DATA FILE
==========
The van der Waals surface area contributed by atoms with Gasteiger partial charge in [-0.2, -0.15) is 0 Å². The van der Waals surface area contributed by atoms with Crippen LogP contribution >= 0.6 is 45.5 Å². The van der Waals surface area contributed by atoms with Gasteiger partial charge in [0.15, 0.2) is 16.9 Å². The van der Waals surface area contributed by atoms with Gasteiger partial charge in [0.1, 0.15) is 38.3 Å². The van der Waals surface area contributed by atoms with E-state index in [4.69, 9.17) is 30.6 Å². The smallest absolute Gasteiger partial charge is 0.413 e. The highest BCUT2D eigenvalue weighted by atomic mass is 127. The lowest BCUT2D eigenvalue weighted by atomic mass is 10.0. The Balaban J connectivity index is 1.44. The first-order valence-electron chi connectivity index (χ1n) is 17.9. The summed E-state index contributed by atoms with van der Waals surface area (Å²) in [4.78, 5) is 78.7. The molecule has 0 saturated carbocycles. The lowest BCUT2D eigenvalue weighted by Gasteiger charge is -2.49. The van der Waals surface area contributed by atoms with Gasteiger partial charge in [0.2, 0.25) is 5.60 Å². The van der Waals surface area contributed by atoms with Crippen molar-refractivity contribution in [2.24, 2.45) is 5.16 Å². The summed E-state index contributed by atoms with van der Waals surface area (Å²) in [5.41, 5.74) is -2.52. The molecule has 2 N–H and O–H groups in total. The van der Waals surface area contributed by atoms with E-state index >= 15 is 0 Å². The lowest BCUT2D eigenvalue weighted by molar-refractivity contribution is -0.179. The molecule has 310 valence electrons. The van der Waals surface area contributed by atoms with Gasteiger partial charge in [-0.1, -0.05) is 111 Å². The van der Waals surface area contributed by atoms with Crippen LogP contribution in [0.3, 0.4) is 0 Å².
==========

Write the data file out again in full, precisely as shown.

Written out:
The van der Waals surface area contributed by atoms with Gasteiger partial charge in [-0.2, -0.15) is 0 Å². The van der Waals surface area contributed by atoms with Crippen LogP contribution >= 0.6 is 45.5 Å². The van der Waals surface area contributed by atoms with Gasteiger partial charge in [0.15, 0.2) is 16.9 Å². The van der Waals surface area contributed by atoms with Gasteiger partial charge in [0.1, 0.15) is 38.3 Å². The van der Waals surface area contributed by atoms with E-state index in [4.69, 9.17) is 30.6 Å². The smallest absolute Gasteiger partial charge is 0.413 e. The highest BCUT2D eigenvalue weighted by atomic mass is 127. The lowest BCUT2D eigenvalue weighted by atomic mass is 10.0. The Balaban J connectivity index is 1.44. The first-order valence-electron chi connectivity index (χ1n) is 17.9. The summed E-state index contributed by atoms with van der Waals surface area (Å²) in [4.78, 5) is 78.7. The molecule has 0 saturated carbocycles. The lowest BCUT2D eigenvalue weighted by Gasteiger charge is -2.49. The van der Waals surface area contributed by atoms with Gasteiger partial charge in [0.2, 0.25) is 5.60 Å². The van der Waals surface area contributed by atoms with Crippen molar-refractivity contribution in [2.24, 2.45) is 5.16 Å². The summed E-state index contributed by atoms with van der Waals surface area (Å²) in [5.41, 5.74) is -2.52. The molecule has 2 N–H and O–H groups in total. The van der Waals surface area contributed by atoms with E-state index >= 15 is 0 Å². The lowest BCUT2D eigenvalue weighted by molar-refractivity contribution is -0.179. The molecule has 310 valence electrons. The van der Waals surface area contributed by atoms with Gasteiger partial charge in [-0.1, -0.05) is 111 Å². The van der Waals surface area contributed by atoms with Crippen LogP contribution in [0.3, 0.4) is 0 Å².